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In a column published earlier this month, Bret Stephens of The New York Times suggested that when wealthy donors meet a political candidate asking for money, the conversation should begin with this question: “When did you last change your mind on a significant political, economic or social issue, and why?”
The ability to change one’s mind, Stephens argued, is a sign of intelligence and maturity, especially at a moment when the divisions in our politics seem to harden with every new shocking headline and every hard-fought campaign.
I’ve been thinking a lot about this idea in my fitful preparations for Yom Kippur this year. On a personal level, I realize that I have altered my views on Palestinian non-violent resistance and the wisdom of synagogues and churches giving sanctuary to undocumented immigrants.
But when does changing one’s mind swing from being a smart, mature response to new conditions and information, and instead become nothing more than hypocrisy for the sake of expediency? How do we judge others’ motives?
This dilemma is threaded through the coverage of Julia Salazar, who won an upset victory last Thursday that essentially guarantees her a seat in the New York State Senate representing parts of Brooklyn. Her political views and religious identity have moved dramatically during her short career (she’s 27) and her family narrative has not been consistent.
Some, like Bari Weiss at The Times, concluded that Salazar lied and lied and lied. Others, like my colleague Batya Ungar-Sargon, called her out on some mistruths but also decried the media shaming and obsession with this first-time, unconventional candidate.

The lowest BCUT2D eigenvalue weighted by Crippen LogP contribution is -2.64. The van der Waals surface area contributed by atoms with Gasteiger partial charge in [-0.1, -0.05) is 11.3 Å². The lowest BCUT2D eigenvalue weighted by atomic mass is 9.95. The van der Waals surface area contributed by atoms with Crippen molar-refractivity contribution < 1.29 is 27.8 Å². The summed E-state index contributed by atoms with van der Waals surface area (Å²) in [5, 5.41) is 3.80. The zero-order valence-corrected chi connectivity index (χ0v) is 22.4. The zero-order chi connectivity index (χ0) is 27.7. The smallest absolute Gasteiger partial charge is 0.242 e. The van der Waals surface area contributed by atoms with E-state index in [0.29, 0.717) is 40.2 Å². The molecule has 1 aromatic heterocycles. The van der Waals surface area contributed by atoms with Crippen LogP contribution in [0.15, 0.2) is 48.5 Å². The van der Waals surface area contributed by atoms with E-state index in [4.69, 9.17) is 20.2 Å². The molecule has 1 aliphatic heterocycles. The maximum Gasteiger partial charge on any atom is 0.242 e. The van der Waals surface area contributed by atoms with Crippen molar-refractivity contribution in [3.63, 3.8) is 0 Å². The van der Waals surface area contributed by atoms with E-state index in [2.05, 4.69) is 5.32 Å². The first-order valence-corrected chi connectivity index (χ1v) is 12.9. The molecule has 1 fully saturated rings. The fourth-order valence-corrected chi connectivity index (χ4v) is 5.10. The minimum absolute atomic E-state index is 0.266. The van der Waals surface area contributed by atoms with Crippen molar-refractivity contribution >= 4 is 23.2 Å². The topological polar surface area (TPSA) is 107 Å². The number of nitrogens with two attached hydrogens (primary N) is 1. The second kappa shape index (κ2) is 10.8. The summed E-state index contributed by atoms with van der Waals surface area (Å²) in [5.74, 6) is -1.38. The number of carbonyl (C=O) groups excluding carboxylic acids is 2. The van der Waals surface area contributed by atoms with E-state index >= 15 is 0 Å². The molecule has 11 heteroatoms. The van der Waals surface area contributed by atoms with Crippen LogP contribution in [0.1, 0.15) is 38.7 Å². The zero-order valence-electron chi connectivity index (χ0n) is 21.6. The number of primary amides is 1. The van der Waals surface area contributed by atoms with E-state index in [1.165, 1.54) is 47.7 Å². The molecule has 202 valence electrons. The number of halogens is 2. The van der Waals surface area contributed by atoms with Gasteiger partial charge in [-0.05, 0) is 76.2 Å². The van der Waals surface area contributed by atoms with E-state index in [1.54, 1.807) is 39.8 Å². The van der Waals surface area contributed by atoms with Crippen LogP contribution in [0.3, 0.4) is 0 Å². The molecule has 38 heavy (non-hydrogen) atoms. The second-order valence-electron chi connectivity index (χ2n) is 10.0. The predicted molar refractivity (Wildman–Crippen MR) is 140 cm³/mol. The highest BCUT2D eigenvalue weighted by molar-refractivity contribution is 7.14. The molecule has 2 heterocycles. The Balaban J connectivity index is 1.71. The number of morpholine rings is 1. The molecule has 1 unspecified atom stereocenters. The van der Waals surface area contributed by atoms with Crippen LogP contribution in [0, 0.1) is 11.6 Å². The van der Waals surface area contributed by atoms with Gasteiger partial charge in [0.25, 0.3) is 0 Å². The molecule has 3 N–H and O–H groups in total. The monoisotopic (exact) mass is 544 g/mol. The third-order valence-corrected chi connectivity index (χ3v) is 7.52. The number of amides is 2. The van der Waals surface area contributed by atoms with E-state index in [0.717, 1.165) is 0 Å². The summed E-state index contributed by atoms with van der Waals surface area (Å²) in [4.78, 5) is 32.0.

And, in the end, it didn’t work. Salazar beat the incumbent by a healthy margin.
But what happens when a person is being considered for a lifetime appointment on the Supreme Court? Brett Kavanaugh has certainly changed his mind, particularly on the hot question of whether sitting presidents can be held criminal liable. (He was all in favor when Bill Clinton was in the White House. Now’s a singing a different tune.)
And what about the president himself? The latest update from the Washington Post’s Fact Checker calculates that Donald Trump made false or misleading claims more than 5,000 times in the last 600 days.
That number doesn’t even count the times he has abruptly changed his mind. In an interview with public radio’s Terry Gross Bob Woodward described a scene from his new book that occurred before Trump declared his candidacy:
“And Trump was insisting that he was pro-life. And they pointed out, well, you gave all this money to the pro-choice movement. And you can see Trump just saying, oh, well, I’ll fix that.”
Not exactly the kind of heartfelt, intelligent, mature change of mind that will elevate our political discourse. And for that, he — and any other candidate — should be called out for political expediency, rank hypocrisy, or both.
But we do have to make room for more honest evolutions in thought. We must be able to crawl out of our ideological bunkers and breathe in air with opposing ideas, try them on for size, see if they fit, and if they do, wear them proudly. And accept when others do the same.